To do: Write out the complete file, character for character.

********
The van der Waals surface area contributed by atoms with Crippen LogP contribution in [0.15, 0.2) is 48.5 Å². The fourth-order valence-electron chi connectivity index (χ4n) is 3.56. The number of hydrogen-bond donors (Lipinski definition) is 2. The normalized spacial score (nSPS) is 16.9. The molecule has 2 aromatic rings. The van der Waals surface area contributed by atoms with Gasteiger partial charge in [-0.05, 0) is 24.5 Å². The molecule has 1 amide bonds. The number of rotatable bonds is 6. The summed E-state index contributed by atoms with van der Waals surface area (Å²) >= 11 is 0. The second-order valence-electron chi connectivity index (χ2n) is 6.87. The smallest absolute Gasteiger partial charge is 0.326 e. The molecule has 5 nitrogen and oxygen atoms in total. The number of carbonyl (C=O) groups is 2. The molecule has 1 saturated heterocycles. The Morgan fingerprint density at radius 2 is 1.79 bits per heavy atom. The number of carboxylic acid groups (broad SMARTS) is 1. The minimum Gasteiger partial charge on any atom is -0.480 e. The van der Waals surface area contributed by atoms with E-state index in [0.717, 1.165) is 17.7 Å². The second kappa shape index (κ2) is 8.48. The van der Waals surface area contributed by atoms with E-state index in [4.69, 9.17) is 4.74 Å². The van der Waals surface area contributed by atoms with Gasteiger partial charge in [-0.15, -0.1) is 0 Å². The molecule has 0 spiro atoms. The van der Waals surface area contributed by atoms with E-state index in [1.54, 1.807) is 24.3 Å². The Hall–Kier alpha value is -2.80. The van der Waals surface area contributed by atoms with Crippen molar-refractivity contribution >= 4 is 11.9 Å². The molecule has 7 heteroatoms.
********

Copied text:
The van der Waals surface area contributed by atoms with Crippen LogP contribution in [0.15, 0.2) is 48.5 Å². The fourth-order valence-electron chi connectivity index (χ4n) is 3.56. The number of hydrogen-bond donors (Lipinski definition) is 2. The normalized spacial score (nSPS) is 16.9. The molecule has 2 aromatic rings. The van der Waals surface area contributed by atoms with Gasteiger partial charge in [-0.05, 0) is 24.5 Å². The molecule has 1 amide bonds. The number of rotatable bonds is 6. The summed E-state index contributed by atoms with van der Waals surface area (Å²) >= 11 is 0. The second-order valence-electron chi connectivity index (χ2n) is 6.87. The smallest absolute Gasteiger partial charge is 0.326 e. The molecule has 5 nitrogen and oxygen atoms in total. The number of carbonyl (C=O) groups is 2. The molecule has 1 saturated heterocycles. The Morgan fingerprint density at radius 2 is 1.79 bits per heavy atom. The number of carboxylic acid groups (broad SMARTS) is 1. The minimum Gasteiger partial charge on any atom is -0.480 e. The van der Waals surface area contributed by atoms with E-state index in [0.717, 1.165) is 17.7 Å². The second kappa shape index (κ2) is 8.48. The van der Waals surface area contributed by atoms with E-state index in [4.69, 9.17) is 4.74 Å². The van der Waals surface area contributed by atoms with Gasteiger partial charge in [-0.15, -0.1) is 0 Å². The molecule has 0 spiro atoms. The van der Waals surface area contributed by atoms with E-state index in [1.54, 1.807) is 24.3 Å². The Hall–Kier alpha value is -2.80. The van der Waals surface area contributed by atoms with Crippen molar-refractivity contribution >= 4 is 11.9 Å². The molecule has 7 heteroatoms.